Never say never.
That's what some antitrust attorneys are saying about a possible consolidation of the country's two largest for-profit hospital chains, Columbia/HCA Healthcare Corp. and Tenet Healthcare Corp.
"The fact that they're No.1 and No. 2 nationwide doesn't matter," said David Ettinger, an antitrust attorney with Honigman, Miller, Schwartz and Cohn in Detroit.
What will matter to federal regulators is how a merger affects competition in local markets.
Columbia and Tenet collectively own 501 hospitals, including specialty facilities, and some of them are in overlapping markets.
Some observers predict that means antitrust clearance won't come easily for Columbia and Tenet if they pursue a deal. Both companies have major holdings in Texas and Florida.
One trouble spot for them could be El Paso, Texas.
El Paso has six acute-care hospitals, not including psychiatric, rehabilitation or military hospitals, according to the American Hospital Association.
Of those six, Columbia owns two, and Tenet owns two. Collectively, they control about 75% of the staffed beds in the city.
"There's too much of an overlap," said John Cusack, an antitrust attorney with Gardner, Carton & Douglas in Chicago.
Nashville-based Columbia owns 342 hospitals in 36 states, and Santa Barbara, Calif.-based Tenet has 130 acute-care hospitals and 29 specialty hospitals in 22 states.
Besides in El Paso, antitrust questions could be raised in New Orleans and South Florida.
In the New Orleans area, the companies own eight of 17 acute-care hospitals, excluding a Department of Veterans Affairs hospital. Their holdings represent roughly 38% of the market's acute-care beds.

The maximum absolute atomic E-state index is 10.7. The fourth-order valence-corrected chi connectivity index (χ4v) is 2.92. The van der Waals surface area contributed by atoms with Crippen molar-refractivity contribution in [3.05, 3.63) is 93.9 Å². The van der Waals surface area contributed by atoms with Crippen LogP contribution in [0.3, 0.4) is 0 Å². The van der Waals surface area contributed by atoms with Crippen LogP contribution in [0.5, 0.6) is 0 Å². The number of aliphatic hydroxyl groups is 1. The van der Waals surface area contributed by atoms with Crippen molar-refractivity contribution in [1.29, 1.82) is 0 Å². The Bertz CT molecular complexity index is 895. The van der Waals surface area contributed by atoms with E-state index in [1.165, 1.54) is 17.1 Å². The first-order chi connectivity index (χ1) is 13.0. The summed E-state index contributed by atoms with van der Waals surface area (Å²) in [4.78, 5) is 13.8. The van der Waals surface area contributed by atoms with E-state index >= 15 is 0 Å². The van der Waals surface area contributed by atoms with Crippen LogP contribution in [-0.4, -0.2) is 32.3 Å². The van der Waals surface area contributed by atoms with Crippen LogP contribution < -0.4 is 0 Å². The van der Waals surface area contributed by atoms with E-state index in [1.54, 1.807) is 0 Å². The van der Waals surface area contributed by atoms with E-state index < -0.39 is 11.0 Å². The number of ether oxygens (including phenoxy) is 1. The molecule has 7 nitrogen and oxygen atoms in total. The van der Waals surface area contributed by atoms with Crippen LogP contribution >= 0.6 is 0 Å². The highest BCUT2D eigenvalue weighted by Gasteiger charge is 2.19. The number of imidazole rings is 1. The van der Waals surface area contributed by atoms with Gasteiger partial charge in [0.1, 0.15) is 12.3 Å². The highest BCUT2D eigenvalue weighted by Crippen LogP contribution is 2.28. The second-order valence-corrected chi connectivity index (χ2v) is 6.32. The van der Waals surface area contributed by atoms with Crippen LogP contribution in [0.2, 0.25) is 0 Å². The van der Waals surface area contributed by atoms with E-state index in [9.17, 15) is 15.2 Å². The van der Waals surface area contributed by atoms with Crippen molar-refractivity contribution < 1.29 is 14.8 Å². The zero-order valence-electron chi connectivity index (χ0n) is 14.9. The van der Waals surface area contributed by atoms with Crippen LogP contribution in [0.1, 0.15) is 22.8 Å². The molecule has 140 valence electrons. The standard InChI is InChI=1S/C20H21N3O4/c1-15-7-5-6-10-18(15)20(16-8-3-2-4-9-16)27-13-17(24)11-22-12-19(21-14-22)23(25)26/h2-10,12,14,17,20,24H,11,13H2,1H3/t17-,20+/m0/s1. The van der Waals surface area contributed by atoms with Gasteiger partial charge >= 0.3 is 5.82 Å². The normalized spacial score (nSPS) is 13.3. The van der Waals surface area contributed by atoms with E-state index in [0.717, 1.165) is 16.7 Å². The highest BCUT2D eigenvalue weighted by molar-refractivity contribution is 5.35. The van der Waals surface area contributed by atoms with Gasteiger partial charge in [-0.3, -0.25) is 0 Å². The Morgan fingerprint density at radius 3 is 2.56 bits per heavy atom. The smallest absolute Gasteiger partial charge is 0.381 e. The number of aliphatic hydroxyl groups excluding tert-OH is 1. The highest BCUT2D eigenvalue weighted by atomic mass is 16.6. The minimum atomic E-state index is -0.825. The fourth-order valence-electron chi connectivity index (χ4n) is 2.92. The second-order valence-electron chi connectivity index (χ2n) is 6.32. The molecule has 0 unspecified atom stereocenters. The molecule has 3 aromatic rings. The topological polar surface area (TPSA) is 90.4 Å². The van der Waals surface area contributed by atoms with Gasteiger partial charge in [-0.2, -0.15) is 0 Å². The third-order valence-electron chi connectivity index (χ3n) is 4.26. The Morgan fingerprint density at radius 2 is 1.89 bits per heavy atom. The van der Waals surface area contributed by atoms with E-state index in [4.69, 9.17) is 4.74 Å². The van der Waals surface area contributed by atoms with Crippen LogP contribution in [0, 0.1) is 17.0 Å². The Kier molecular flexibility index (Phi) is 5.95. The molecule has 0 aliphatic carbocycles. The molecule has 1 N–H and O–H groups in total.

In Florida, Columbia and Tenet collectively own at least 27 acute-care and specialty hospitals throughout Broward, Dade and Palm Beach counties. Cusack estimated a merger would give the two companies almost 42% of the acute-care beds in Dade County only.
While competitive boundaries are harder to draw in urban markets, the U.S. Justice Department recently filed suit to block the proposed merger of two hospital systems on Long Island, N.Y. (June 16, p. 2).
But excess market share in specific areas doesn't mean a Columbia-Tenet deal wouldn't be cleared by federal regulators.
"It's likely the plan would be to divest hospitals to make the deal work," Ettinger said.
As they've built their systems, both Columbia and Tenet have had to sell off a handful of hospitals to gain antitrust clearance for some of their major system acquisitions in the past.
Robert Leibenluft, assistant director for healthcare at the Federal Trade Commission, wouldn't comment on the likelihood of a possible merger.
But in mergers, Leibenluft said, the FTC studies local markets and also may look at whether the companies compete on a regional and statewide basis.